Luna said that one of the fire trucks from Barstow had broken down as well and firefighters were having trouble with it.
“There were no injuries,” said Luna.
Company sees railyard adding up to 500 jobs
The general manager of a company planning to build a new rail yard just west of Pecos said he hopes to have the first phase of the project operational by the spring of 2009, and that when fully developed, the yard could add 500 or more jobs to the local economy.
Farrell Arceneaux, general manager for Texsand Distributors LLP, made the presentation to a group of local officials Wednesday afternoon at the Reeves County Civic Center. Texsand and Montane Logistics are developing the Pecos Transmodal Railyard on land located adjacent to the Union Pacific Railroad’s main line, north of Interstate 20 at the Locker Road overpass.
The company first presented the plan to Town of Pecos City and Reeves County officials last year. Arceneaux said the initial phase would involve construction a facility to off-load and store sand for use by drilling companies in the area closest to the railroad tracks, at an estimated cost of $12 million.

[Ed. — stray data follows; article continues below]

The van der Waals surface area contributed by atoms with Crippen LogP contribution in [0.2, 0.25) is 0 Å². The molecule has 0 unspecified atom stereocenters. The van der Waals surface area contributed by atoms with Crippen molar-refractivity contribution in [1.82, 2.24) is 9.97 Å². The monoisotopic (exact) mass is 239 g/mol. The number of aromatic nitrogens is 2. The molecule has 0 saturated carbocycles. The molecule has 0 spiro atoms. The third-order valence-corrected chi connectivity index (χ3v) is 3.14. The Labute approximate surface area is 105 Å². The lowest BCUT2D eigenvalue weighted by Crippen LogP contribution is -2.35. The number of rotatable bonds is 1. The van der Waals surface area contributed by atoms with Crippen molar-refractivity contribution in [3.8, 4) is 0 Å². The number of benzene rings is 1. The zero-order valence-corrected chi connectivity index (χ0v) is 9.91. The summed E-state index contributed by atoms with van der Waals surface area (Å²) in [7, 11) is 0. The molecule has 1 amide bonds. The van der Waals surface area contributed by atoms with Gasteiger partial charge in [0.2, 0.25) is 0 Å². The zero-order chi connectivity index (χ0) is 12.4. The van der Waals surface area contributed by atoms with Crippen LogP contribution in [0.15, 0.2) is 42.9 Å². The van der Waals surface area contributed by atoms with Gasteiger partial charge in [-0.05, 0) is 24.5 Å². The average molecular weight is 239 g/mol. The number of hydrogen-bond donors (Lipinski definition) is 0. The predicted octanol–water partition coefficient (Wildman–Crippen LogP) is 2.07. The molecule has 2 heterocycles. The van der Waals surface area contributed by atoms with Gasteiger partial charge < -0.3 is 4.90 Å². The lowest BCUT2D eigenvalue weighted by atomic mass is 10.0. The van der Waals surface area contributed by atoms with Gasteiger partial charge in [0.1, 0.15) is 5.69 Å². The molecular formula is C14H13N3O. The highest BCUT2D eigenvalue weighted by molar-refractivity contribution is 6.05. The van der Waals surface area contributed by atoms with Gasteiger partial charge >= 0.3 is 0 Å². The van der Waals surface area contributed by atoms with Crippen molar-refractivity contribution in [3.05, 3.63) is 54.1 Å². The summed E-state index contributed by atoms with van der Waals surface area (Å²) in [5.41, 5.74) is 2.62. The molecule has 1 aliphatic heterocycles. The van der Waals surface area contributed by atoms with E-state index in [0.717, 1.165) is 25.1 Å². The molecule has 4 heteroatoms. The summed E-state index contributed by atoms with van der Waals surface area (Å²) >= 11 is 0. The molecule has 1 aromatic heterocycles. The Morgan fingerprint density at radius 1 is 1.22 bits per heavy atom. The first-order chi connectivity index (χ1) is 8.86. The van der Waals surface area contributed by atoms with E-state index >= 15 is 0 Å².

The second phase would involve building warehouses and extending track to the north so that oilfield service companies and other businesses could off-load materials that currently have to be transported in by truck. The cost of that phase could reach as high as $40 million.
“We weren’t thinking of other businesses when we started doing this. We were hoping to expand our sand business to take advantage of the energy industry,” Arceneaux said. He added the company already has developed a similar yard in the Fort Worth area to take advantage of the Barnett shale exploration efforts that are similar to those currently underway in the Trans-Pecos region.
“We do think that we’ll relieve some of the congestion in the Midland-Odessa area, and we have had interest from other industries like TSI (concrete),” he said. “All of the things that support the oil and gas sector will eventually end up at this point. Trucking it in from Fort Worth, or trucking it in from El Paso or Midland at this point isn’t practical with $5 diesel.”
Arceneaux said Texsand planned to use the facility to service a multi-county area, stretching from south of Fort Stockton into New Mexico. “We’re looking at going as far as the Hobbs and Artesia area, because those areas also have problems with rail service.”